Dow listed 16 initiatives across SEQ, including some such as the Beerburrum to Nambour and Salisbury to Beaudesert commuter rail upgrades which have been languishing for 10 years or more.

Plans to remove level crossing in Carseldine, Brisbane fully funded

Plans to remove another level crossing in Brisbane’s suburbs have been backed by funding from all levels of government, with work to begin in 2021.

The Queensland state government will contribute $128 million to deliver the plans to remove the Beams Road level crossing near the Carseldine train station in Brisbane’s north. The federal government is contributing $50m and the Brisbane City Council $70m.

Queensland Premier Annastacia Palaszczuk said that the plan would outline designs to reduce congestion and increase safety.

“Every time that boom arm goes down at the Beams Road level crossing, that means more time for people waiting in traffic.”

Local MP Bart Mellish said that the plan would also cover improvements to the station precinct and surrounding area.

“There are also opportunities ahead to build new public spaces and upgrade the road network as part of Carseldine Urban Village, so this project will build on that and transform how are community connects.”

Transport and Main Roads Minister Mark Bailey said that a business case for the level crossing removal will be completed early next year, with construction to start later in 2021.

“With funding committed in Brisbane City Council’s budget and federally, we have a solid commitment to upgrade roads, remove the rail level crossing and build more parking spaces at Carseldine train station,” he said.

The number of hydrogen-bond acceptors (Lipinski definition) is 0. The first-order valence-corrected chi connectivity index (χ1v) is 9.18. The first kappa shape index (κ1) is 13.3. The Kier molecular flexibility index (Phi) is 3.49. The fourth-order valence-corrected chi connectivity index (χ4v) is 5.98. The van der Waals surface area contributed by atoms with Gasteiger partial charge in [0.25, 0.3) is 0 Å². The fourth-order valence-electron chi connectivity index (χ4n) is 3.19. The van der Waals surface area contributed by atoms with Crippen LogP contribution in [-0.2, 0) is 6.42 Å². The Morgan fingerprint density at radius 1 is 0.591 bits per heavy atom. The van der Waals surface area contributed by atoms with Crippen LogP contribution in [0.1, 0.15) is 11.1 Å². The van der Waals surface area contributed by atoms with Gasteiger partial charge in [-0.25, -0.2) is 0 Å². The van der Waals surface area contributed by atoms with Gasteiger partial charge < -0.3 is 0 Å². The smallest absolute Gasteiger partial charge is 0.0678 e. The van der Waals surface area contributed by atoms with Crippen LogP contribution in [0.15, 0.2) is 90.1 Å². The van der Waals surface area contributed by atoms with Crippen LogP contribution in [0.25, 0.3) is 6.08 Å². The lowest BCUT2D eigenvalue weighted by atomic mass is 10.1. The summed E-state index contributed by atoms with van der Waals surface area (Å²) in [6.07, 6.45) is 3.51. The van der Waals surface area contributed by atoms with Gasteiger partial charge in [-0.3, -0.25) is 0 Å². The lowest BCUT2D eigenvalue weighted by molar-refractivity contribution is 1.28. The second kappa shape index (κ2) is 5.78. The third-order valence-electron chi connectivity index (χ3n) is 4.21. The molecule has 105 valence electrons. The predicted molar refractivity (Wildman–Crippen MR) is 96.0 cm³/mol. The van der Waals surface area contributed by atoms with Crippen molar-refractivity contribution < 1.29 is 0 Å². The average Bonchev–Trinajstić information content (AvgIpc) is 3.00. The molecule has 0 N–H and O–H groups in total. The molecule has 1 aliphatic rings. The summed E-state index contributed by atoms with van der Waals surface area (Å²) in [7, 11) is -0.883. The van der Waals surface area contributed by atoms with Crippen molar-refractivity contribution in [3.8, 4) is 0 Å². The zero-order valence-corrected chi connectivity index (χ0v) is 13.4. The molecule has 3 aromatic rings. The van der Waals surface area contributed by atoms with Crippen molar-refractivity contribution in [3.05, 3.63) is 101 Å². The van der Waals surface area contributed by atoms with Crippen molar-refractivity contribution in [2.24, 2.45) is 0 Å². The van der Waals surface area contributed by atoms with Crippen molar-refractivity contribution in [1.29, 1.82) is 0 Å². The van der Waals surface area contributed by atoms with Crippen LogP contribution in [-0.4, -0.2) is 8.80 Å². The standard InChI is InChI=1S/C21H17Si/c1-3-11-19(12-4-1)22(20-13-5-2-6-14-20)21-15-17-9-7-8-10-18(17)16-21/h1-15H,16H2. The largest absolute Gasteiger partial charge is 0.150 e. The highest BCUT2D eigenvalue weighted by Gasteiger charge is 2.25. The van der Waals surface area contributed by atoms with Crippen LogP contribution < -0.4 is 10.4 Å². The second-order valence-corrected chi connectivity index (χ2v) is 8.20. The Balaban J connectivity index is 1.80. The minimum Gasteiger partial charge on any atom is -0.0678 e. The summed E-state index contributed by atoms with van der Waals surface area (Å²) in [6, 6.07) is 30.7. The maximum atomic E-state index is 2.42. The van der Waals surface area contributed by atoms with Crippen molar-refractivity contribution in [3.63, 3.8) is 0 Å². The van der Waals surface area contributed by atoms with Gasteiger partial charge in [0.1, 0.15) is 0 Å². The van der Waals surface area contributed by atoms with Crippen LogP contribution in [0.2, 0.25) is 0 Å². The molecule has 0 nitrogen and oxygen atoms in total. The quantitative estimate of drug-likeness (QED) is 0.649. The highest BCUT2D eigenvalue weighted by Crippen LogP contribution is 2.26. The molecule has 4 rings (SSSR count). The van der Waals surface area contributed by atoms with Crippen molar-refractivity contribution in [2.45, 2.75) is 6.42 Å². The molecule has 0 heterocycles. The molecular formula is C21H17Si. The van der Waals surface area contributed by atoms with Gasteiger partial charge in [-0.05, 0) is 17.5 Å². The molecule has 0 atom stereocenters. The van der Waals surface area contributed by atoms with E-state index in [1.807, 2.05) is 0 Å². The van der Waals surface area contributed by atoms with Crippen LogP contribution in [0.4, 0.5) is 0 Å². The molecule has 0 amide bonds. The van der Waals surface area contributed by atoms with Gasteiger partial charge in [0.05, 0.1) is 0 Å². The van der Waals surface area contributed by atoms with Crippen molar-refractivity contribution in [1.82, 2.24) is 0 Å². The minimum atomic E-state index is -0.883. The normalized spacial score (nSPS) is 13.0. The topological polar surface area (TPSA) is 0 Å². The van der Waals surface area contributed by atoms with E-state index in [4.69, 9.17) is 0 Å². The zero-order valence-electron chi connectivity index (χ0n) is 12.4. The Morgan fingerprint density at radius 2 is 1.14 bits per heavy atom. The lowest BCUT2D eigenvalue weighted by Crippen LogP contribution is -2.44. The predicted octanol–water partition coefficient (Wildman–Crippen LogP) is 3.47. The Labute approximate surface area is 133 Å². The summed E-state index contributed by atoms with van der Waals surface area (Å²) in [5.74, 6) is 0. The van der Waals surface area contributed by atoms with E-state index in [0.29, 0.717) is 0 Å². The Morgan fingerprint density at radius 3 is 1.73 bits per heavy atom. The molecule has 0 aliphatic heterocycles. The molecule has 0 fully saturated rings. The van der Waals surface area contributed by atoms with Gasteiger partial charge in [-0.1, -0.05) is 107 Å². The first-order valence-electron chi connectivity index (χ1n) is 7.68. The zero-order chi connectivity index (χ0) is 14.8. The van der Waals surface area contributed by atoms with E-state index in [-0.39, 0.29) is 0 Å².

Designs for an expanded park n’ ride at Carseldine station have already been finalised and work will begin on that project before the end of 2020, said Bailey.

The announcement of funding for Beams Road is in addition to level crossing removal projects at Boundary Road, in Coopers Plains, and Lindum.

Local rail advocacy group Rail Back on Track welcomed the news that these level crossing will go, however cautioned that with increases in frequency once the Cross River Rail project is complete, more crossings will have to go.

“A potential catastrophic situation awaits as frustrated motor vehicle drivers are tempted to race boom gates,” said group administrator Robert Dow.

“Unless there is a commitment from both sides of the political fence to step up the rate of level crossing elimination (grade separation) there will be increasing impacts on the road transport network and the reliability and safety of rail itself.”

The group called for a commitment to remove two or three level crossings a year and the establishment of an authority similar to the Level Crossing Removal Project in Victoria.